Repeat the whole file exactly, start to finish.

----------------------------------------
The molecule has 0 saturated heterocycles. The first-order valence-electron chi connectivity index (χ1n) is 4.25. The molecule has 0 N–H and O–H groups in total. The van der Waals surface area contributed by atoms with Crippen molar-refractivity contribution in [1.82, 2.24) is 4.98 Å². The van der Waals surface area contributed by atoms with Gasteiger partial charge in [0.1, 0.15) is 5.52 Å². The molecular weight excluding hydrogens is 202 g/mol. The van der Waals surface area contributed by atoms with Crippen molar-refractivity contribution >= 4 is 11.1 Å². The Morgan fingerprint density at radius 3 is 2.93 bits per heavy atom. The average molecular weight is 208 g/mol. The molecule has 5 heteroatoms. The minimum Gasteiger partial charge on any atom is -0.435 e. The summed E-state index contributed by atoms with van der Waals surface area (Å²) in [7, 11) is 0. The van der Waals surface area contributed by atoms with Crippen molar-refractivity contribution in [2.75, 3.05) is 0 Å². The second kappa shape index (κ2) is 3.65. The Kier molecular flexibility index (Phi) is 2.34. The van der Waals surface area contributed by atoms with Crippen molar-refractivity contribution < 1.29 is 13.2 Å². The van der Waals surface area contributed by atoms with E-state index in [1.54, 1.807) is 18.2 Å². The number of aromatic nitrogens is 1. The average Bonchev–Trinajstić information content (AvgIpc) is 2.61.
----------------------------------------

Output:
The molecule has 0 saturated heterocycles. The first-order valence-electron chi connectivity index (χ1n) is 4.25. The molecule has 0 N–H and O–H groups in total. The van der Waals surface area contributed by atoms with Crippen molar-refractivity contribution in [1.82, 2.24) is 4.98 Å². The van der Waals surface area contributed by atoms with Gasteiger partial charge in [0.1, 0.15) is 5.52 Å². The molecular weight excluding hydrogens is 202 g/mol. The van der Waals surface area contributed by atoms with Crippen molar-refractivity contribution >= 4 is 11.1 Å². The Morgan fingerprint density at radius 3 is 2.93 bits per heavy atom. The average molecular weight is 208 g/mol. The molecule has 5 heteroatoms. The minimum Gasteiger partial charge on any atom is -0.435 e. The summed E-state index contributed by atoms with van der Waals surface area (Å²) in [7, 11) is 0. The van der Waals surface area contributed by atoms with Crippen molar-refractivity contribution in [2.75, 3.05) is 0 Å². The second kappa shape index (κ2) is 3.65. The Kier molecular flexibility index (Phi) is 2.34. The van der Waals surface area contributed by atoms with Crippen molar-refractivity contribution < 1.29 is 13.2 Å². The van der Waals surface area contributed by atoms with E-state index in [1.54, 1.807) is 18.2 Å². The number of aromatic nitrogens is 1. The average Bonchev–Trinajstić information content (AvgIpc) is 2.61.